BACKGROUND - Calcium has been implicated in carcinogenesis and linked to the risk of several cancers in epidemiologic studies; however, few studies have investigated the association of calcium intake with lung cancer risk, particularly among nonsmokers.
METHODS - We evaluated the association of intakes of calcium and related minerals, assessed through a food frequency questionnaire, with lung cancer risk among 71,267 female nonsmokers who were cancer free at baseline in the Shanghai Women's Health Study, a population-based, prospective cohort study. Multivariate Cox regression was used to calculate hazard ratios (HR) and 95% confidence intervals (CI).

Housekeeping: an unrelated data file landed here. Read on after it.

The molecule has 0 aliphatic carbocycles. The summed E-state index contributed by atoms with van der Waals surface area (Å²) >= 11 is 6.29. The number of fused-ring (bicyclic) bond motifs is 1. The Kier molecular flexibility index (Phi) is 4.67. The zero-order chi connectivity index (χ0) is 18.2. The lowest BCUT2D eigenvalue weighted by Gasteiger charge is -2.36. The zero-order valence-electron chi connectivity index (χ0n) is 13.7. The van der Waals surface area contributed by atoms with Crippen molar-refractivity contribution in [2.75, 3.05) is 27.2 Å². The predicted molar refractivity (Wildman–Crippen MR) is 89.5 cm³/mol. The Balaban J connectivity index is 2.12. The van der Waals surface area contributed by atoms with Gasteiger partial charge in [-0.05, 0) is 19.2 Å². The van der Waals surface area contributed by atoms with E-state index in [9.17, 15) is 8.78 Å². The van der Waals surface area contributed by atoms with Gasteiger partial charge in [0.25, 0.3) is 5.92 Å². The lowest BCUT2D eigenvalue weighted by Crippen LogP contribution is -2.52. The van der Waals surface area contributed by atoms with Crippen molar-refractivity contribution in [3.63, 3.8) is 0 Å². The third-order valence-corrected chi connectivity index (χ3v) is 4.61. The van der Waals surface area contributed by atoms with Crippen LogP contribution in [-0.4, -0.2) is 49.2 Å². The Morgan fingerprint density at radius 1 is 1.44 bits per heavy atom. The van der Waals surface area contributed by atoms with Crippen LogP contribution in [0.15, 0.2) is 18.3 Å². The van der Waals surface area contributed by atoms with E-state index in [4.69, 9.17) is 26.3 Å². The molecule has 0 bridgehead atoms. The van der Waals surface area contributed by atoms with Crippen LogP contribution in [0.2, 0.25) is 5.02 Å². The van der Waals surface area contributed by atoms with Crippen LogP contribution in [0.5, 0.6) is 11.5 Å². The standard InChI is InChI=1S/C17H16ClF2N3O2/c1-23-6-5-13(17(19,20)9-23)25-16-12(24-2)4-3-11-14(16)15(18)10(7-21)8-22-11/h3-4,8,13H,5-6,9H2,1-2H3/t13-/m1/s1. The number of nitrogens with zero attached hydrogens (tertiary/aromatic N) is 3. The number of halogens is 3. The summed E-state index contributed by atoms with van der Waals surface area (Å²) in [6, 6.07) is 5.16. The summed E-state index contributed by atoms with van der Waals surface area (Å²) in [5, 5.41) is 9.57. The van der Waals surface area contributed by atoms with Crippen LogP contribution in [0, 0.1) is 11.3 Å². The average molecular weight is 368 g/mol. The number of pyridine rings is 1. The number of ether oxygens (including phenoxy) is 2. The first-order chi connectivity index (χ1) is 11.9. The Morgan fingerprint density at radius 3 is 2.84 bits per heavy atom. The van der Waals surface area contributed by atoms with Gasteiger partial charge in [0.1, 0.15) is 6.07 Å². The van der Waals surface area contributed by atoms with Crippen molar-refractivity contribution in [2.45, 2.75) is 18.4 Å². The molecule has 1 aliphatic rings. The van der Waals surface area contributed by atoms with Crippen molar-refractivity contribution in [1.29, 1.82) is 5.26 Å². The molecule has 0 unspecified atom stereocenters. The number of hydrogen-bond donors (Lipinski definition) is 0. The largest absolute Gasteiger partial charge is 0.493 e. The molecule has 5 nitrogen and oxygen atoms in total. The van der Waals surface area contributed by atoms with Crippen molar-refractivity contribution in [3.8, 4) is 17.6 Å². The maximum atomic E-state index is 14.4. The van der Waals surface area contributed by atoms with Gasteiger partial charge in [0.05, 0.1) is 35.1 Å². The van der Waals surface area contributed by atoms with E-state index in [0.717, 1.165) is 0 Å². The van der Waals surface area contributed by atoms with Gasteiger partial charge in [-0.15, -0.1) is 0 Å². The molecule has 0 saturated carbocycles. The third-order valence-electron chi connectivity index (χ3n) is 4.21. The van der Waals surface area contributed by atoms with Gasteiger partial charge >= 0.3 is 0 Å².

RESULTS - During follow-up through December 2009 (median follow-up time: 11.2 years), 428 incident lung cancer cases accrued. The median intakes of dietary calcium, magnesium, and phosphorus were 441, 266, and 935 mg/d, respectively. Intakes of calcium, phosphorus, and the calcium-to-magnesium (Ca:Mg) ratio were inversely associated with lung cancer risk. The corresponding HRs (95% CIs) for the highest compared with the lowest quartile were 0.66 (0.48, 0.91) for calcium, 0.55 (0.36, 0.85) for phosphorus, and 0.62 (0.47, 0.82) for the Ca:Mg ratio. No association was observed for dietary magnesium intake or the use of calcium- or vitamin D-containing supplements.
CONCLUSIONS AND IMPACT - Our study provides some of the first evidence suggesting a possible role for increasing dietary calcium intake in lung cancer prevention among female nonsmokers, especially in populations with relatively low calcium intake.